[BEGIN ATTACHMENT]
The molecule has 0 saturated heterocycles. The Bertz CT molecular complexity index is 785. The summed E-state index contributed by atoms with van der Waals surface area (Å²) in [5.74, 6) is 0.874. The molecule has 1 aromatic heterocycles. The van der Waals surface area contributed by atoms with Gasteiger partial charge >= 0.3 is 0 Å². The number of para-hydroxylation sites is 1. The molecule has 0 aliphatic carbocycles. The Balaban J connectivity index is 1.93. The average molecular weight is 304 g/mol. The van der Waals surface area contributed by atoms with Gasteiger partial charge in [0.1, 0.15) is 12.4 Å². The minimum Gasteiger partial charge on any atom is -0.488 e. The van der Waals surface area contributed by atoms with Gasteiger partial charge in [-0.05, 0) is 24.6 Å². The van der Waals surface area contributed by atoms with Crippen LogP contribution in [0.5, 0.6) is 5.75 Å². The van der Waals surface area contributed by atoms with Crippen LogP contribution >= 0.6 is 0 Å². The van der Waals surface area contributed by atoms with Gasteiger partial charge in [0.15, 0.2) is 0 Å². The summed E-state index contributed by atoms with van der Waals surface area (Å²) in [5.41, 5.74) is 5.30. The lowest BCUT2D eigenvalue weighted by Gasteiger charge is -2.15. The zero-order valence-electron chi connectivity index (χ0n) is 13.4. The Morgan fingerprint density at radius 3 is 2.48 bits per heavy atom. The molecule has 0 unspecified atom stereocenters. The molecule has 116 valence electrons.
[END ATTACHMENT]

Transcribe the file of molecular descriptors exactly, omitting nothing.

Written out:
The molecule has 0 saturated heterocycles. The Bertz CT molecular complexity index is 785. The summed E-state index contributed by atoms with van der Waals surface area (Å²) in [5.74, 6) is 0.874. The molecule has 1 aromatic heterocycles. The van der Waals surface area contributed by atoms with Gasteiger partial charge >= 0.3 is 0 Å². The number of para-hydroxylation sites is 1. The molecule has 0 aliphatic carbocycles. The Balaban J connectivity index is 1.93. The average molecular weight is 304 g/mol. The van der Waals surface area contributed by atoms with Gasteiger partial charge in [0.1, 0.15) is 12.4 Å². The minimum Gasteiger partial charge on any atom is -0.488 e. The van der Waals surface area contributed by atoms with Gasteiger partial charge in [-0.05, 0) is 24.6 Å². The van der Waals surface area contributed by atoms with Crippen LogP contribution in [0.5, 0.6) is 5.75 Å². The van der Waals surface area contributed by atoms with Crippen LogP contribution >= 0.6 is 0 Å². The van der Waals surface area contributed by atoms with Gasteiger partial charge in [0.15, 0.2) is 0 Å². The summed E-state index contributed by atoms with van der Waals surface area (Å²) in [5.41, 5.74) is 5.30. The lowest BCUT2D eigenvalue weighted by Gasteiger charge is -2.15. The zero-order valence-electron chi connectivity index (χ0n) is 13.4. The Morgan fingerprint density at radius 3 is 2.48 bits per heavy atom. The molecule has 0 unspecified atom stereocenters. The molecule has 116 valence electrons.